By University of Otago
We ran a community photo competition called “Capture Science - Earth, Space and Weather” as a sequel to the IYL “Luminescence” photo competition, where we asked entrants to explore the science of the incredible world around us through a photo and accompanying caption explaining the underlying scientific concept(s). Almost 200 entries were received across four age categories, coming from all over the Otago/Southland region. The winning entries were then displayed for one week in an exhibition at the Otago Museum, as part of the New Zealand Science Festival.
The success of the wildly popular “Luminescence” science festival event, which we ran during the International Year of Light, sparked our chapter to develop this annual Photo Competition, "Capture Science” that will have a different science and technology theme each year. This year we set the theme of our competition to be "Earth, Space and Weather", which ties in to other community science events happening in Dunedin, including the recent opening of a planetarium at the Otago Museum.
This year we saw many entries from people who participated in last year’s competition, and we hope to keep growing this foundation of people who participate annually. Entry to both the competition and the exhibition was free of charge, and participants included children as young as 5 years old, all the way up to professional photographers, and our split of adult and children’s entries was exactly 50/50! A huge range of interesting science phenomena were captured in the entries, including cloud formations, sunsets, lightning storms, snowflakes, anticrepuscular rays, Antarctic sea ice, icebergs, dew, erosion, rainbows, aurora, the moon and stars, solargraphs, sunspots, rock formations, puddle reflections, ocean waves, fog, and even scientific equipment such as a Galileo’s Thermometer and a telescope - we were very impressed!! A lot of entrants had clearly thought carefully about the science portrayed in their entry, and done the research required to write an accurate and interesting caption.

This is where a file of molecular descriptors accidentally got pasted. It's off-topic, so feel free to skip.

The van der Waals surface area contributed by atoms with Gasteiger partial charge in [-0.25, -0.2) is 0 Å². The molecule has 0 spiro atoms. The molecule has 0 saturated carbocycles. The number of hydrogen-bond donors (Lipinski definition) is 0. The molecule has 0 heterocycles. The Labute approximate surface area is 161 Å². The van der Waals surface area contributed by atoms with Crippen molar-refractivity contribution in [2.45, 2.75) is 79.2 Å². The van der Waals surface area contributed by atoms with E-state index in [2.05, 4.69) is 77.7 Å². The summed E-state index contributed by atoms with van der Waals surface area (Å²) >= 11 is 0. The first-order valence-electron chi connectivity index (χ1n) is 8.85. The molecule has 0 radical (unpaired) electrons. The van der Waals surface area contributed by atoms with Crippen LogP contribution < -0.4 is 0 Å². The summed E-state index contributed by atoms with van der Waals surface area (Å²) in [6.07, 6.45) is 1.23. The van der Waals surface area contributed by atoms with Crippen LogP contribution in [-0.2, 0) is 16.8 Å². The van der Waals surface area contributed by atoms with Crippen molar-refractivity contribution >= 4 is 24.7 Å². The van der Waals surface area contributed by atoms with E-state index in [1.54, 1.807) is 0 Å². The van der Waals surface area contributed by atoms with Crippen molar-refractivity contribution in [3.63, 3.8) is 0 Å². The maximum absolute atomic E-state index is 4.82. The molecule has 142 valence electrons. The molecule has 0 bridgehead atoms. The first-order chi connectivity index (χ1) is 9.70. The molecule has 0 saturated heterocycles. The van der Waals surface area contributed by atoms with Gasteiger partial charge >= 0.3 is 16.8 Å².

The judges for the competition were Ian Griffin, Director of Otago Museum, and Lynn Taylor, a local artist and a winner from last year’s competition. The judging criteria were 1) Originality, 2) Aesthetic appeal of the photograph and 3) The level of clarity of the science portrayed in the photo and described in the caption. The judging process took 3.5 hours and it was a grueling process, narrowing the entries down to just 12 place winners and 12 spot prize winners – the judges did a fantastic job!